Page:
With the frets beveled, next comes leveling. Leveling at my shop is done with a 8” block that I have specially made for doing this job. It is perfectly flat, checked often and can span many frets on the board, sanding them all at once in order to ensure they are perfectly flat relative to each other. This is another operation that requires a lot of precision. Every single fret must be perfectly flat. Leaving one high, the frets behind it will buzz. Leaving one low, that note will buzz on the frets in front of it. They must all be leveled while also removing the least amount of material possible. Each fret checked at all points along its length using a special short straitedge called a “fretrocker.” The fret rocker works because it spans three frets at a time. If any fret is unlevel, the fretrocker will rock back and forth like a seesaw to indicate the spot needs more attention. All frets must be leveled until there is no rocking.

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I use a blue sharpie to color the tops of the frets to clearly see which ones are being touched and which ones aren't. I don’t know why, but blue is the color that does the best job. 

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This is my 8" leveling block. You can see that it spans many frets at a time making it a good tool for getting everything level. Too short a block and it would run more of a risk of toughing some spots more than others.

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This is the Stewmac fret rocker I use here at the shop. There are other companies that make these too, but I can say for sure that the Stewmac one is pretty reliable. This is basically a 4 sided mini machined straight edge. It will rock if any three points it touches aren't level.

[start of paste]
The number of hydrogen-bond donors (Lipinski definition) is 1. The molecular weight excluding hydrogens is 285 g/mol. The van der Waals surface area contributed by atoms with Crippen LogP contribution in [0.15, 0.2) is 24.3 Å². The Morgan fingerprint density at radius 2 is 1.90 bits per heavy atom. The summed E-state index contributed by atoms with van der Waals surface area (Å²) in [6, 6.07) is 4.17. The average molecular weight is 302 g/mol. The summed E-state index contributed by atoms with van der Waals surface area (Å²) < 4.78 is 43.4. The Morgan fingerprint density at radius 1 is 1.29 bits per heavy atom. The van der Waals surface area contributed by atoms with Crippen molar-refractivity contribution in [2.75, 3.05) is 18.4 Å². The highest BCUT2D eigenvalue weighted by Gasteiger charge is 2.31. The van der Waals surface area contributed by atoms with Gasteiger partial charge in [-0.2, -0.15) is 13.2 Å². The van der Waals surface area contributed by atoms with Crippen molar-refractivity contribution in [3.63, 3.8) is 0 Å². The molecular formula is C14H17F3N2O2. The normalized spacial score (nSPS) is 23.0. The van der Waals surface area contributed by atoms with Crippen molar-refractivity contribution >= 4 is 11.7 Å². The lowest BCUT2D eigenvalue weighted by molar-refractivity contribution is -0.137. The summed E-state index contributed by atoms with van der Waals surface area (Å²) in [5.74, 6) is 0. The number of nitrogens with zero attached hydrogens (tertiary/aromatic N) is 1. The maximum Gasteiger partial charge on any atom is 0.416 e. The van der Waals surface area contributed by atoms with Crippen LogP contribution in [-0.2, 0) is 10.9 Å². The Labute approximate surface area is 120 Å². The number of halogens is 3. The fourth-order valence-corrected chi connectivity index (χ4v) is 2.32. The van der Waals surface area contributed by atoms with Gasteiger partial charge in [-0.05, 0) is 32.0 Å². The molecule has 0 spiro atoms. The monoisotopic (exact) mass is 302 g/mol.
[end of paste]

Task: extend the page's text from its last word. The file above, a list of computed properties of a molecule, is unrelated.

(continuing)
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If you just level the frets but don't crown them, you will end up with something that looks like this. Flat on top. While they might be level, the flat surface on the top will create issues like buzzing, dead notes, bad intonation and more. You really do want the contact point for the string to be as narrow as possible and dead center in the middle of the fret. 

 

The importance of crowning

When the frets are leveled out, you might notice that they are not quite flat on top. While they will all be level with each other, this flatness will, in my opinion, prevent them from being optimal for playing. A flattened crown will move the contact point for the string from the center of the fret where it belongs based on the math that layed out those fret intervals throwing off intonation. The string contacting a wide surface rather than a clean, clear point will rob a guitars tone of crispness. You could, in extreme cases, even have dead sounding notes or even slight buzzes caused by flat fret crowns. 

 

With this in mind, this is why the next step is crowning the frets. What that means is filing the corners off that flat crown. Slowly and carefully working the sides of the frets until the tops are rounded and come to a distinct, thin crown right in the center of the fret. This thin contact point must still be level with the frets around it and so you never file the top of the fret directly, but work your way in from the sides creating a nice new crown. A perfect new contact point for the string that will be right on target for maintaining intonation and tone.

For more information on level crown and polish jobs and why crowning is so important, follow this link at time stamp 6:11